Posted by: Moses | June 30, 2010

Deadly Sins and Confident Prayers: Part 1 of 4

        1 John 5:14-18   Now this is the confidence we have before Him: Whenever we ask anything according to His will, He hears us. And if we know that He hears whatever we ask, we know that we have what we have asked Him for.  If anyone sees his brother committing a sin that does not bring death, he should ask, and God will give life to him—to those who commit sin that doesn’t bring death. There is sin that brings death. I am not saying he should pray about that. All unrighteousness is sin, and there is sin that does not bring death. We know that everyone who has been born of God does not sin, but the One who is born of God keeps him, and the evil one does not touch him. (HCSB)

        John’s literature is the simplest and yet in many ways the most complex of any literature in the New Testament. The syntax and vocabulary is by far the simplest of any of the writers and has been used consistently for young theologians to cut their teeth on in learning biblical Greek. However, despite a limited vocabulary and surface-level simplicity, John deals with some of the most penetrating topics of theology. He wrestles with his culture, adapting to Greek philosophy in his presentation of the “logos” form, refuting Gnosticism, refuting dualism, and discussing how essence precedes existence (Jn 1, 1 Jn 1:5-9, 1 Jn 5:18-21, Jn 10:25-30 et al.). Such undertones give John’s writing an incredible depth belied by their surface structure. John perhaps more than all the other New Testament writers proves Gregory the Great’s truism that the Word is “like a river again, broad and deep, shallow enough here for the lamb to go wading, but deep enough there for the elephant to swim.” Many elephants have drowned in 1 Jn 5:16-17.

        There are two primary genuses of commentators on this text, those that view the verses as referring to physical death and those who view the verses as referring to spiritual death. Of the genus that sees physical death there are two species. Some see physical death meted out by law; whereas others see death due to the intrinsic nature of certain sins. Representatively, Matthew Henry interprets the passage as pertaining to sins that are legally punished by death. Origen champions the other variety of physical death, concluding from this passage that “since there are sins ‘unto death,’ it follows that anyone who commits one of them will die as a result.” The Holman Bible Dictionary adds a nuance to this view, explaining the passage as actually expressing God’s discipline, “For the believer, ‘sin that brings death’ may mean that he or she is disciplined by dying early (Acts 5:1-5; 1 John 5:16; Gal. 6:8).” This is really no different from Origen’s view, since sins that lead naturally to physical death are ordained of God to that end. The latter view merely perceives God in a more active role as sovereign judge.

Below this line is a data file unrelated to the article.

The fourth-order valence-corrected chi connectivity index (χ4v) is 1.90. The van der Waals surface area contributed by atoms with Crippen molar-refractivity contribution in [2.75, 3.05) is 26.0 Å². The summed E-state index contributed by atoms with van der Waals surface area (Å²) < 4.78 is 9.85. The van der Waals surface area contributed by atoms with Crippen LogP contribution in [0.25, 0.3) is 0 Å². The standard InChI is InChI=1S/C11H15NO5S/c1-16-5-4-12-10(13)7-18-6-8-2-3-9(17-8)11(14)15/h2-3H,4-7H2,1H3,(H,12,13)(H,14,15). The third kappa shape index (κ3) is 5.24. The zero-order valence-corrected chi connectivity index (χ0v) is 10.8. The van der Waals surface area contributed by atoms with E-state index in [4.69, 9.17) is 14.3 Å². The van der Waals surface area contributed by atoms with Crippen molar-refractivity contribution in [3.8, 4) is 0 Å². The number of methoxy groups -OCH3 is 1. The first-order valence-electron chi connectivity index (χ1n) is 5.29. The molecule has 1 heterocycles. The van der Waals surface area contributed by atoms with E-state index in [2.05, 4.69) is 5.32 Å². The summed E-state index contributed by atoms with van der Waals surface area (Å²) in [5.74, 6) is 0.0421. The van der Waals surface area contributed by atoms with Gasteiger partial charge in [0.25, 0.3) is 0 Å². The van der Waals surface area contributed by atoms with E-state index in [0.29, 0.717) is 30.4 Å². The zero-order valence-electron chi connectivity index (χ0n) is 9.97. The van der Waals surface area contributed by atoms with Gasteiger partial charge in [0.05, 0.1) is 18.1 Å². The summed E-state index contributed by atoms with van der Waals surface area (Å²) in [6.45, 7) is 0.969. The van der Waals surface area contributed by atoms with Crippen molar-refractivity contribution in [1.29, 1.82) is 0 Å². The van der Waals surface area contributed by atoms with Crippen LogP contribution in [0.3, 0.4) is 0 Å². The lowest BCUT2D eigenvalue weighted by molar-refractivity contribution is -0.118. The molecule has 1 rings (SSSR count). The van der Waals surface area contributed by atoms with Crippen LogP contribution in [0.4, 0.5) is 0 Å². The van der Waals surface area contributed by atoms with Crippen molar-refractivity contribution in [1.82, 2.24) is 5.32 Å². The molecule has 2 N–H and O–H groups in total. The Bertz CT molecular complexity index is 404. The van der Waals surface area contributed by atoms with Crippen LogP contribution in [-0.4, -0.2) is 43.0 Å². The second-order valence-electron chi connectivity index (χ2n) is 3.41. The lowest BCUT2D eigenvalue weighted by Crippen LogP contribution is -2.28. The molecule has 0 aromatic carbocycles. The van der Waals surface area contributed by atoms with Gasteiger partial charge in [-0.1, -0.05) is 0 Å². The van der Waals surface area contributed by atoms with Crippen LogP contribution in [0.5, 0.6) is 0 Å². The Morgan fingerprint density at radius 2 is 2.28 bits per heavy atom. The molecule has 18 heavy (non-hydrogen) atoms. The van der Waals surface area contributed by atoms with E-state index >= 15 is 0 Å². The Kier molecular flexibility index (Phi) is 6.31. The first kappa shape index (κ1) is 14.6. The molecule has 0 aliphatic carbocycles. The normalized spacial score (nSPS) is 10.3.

Of the genus that sees spiritual death there are also two species, spiritual death due to an unforgivable sin, and spiritual death resulting from apostasy. The unforgivable sin seems to be one of the more popular lay interpretations and is not unknown in the more scholarly world. Many have seen apostasy, where those of the visible church openly repudiate their faith with a high hand and a hard heart. Calvin says, “It may be gathered from the context, that it is not, as they say, a partial fall, or a transgression of a single commandment, but apostasy, by which men wholly alienate themselves from God . . . . They must then be reprobate and given up to destruction, who thus fall away so as to have no fear of God.” In many ways both of these interpretations would be sub-species of a broader category that “unbelief leads to death.”